Eli Berman, Joseph H. Felter, Jacob N. Shapiro, Erin Troland
Most interpretations of prevalent counterinsurgency theory imply that increasing government services reduces rebel violence. Empirically, however, development programs and economic activity sometimes increase violence. Using new panel data on development spending in Iraq, we show that violence-reducing effects of development assistance are greater when: (i) projects are small; (ii) troop strength is high; and (iii) professional development expertise is available. These findings are consistent with an information-centric ("hearts and minds") model, which implies that violence-reduction is greatest when projects are secure, valued by community members, and services derived are conditional on government control of the territory.
Eli Berman, Jacob N. Shapiro, Joseph H. Felter
We develop and test an economic theory of insurgency motivated by the informal literature and by recent military doctrine. We model a three-way contest between violent rebels, a government seeking to minimize violence by mixing service provision and coercion, and civilians deciding whether to share information about insurgents. We test the model using panel data from Iraq on violence against Coalition and Iraqi forces, reconstruction spending, and community characteristics (sectarian status, socioeconomic grievances, and natural resource endowments). Our results support the theory’s predictions: improved service provision reduces insurgent violence, particularly for smaller projects and since the “surge” began in 2007.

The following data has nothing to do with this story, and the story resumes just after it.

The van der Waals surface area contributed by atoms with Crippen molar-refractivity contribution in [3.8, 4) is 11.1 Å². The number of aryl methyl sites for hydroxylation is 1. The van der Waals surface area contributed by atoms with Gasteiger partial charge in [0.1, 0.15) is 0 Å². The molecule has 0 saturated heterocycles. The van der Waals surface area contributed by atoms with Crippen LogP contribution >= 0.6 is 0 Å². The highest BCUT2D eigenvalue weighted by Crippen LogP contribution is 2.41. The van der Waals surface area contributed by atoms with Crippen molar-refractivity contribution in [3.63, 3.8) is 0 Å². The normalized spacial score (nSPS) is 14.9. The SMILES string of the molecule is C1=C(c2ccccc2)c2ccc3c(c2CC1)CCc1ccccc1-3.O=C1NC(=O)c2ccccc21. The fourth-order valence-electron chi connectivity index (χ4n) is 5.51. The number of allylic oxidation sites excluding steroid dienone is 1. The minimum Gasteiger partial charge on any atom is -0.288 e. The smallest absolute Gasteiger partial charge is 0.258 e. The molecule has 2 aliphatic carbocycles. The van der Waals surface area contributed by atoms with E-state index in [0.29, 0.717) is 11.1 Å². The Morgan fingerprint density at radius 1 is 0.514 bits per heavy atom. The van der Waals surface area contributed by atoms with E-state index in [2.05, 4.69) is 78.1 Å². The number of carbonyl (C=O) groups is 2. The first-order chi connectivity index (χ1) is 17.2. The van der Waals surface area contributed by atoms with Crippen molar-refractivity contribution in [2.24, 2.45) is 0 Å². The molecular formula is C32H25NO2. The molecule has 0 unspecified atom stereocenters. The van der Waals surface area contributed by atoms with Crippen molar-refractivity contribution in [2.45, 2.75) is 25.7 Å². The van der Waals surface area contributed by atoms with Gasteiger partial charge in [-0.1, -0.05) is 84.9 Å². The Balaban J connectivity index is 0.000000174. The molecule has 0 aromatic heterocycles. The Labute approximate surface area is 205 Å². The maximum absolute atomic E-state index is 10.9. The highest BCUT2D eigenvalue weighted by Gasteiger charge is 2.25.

Eli Berman, Michael Callen, Joseph H. Felter, Jacob N. Shapiro
Most aid spending by governments seeking to rebuild social and political order is based on an opportunity-cost theory of distracting potential recruits. The logic is that gainfully employed young men are less likely to participate in political violence, implying a positive correlation between unemployment and violence in locations with active insurgencies. The authors test that prediction in Afghanistan, Iraq, and the Philippines, using survey data on unemployment and two newly available measures of insurgency: (1) attacks against government and allied forces and (2) violence that kill civilians. Contrary to the opportunity-cost theory, the data emphatically reject a positive correlation between unemployment and attacks against government and allied forces (p < .05 percent). There is no significant relationship between unemployment and the rate of insurgent attacks that kill civilians. The authors identify several potential explanations, introducing the notion of insurgent precision to adjudicate between the possibilities that predation on one hand, and security measures and information costs on the other, account for the negative correlation between unemployment and violence in these three conflicts.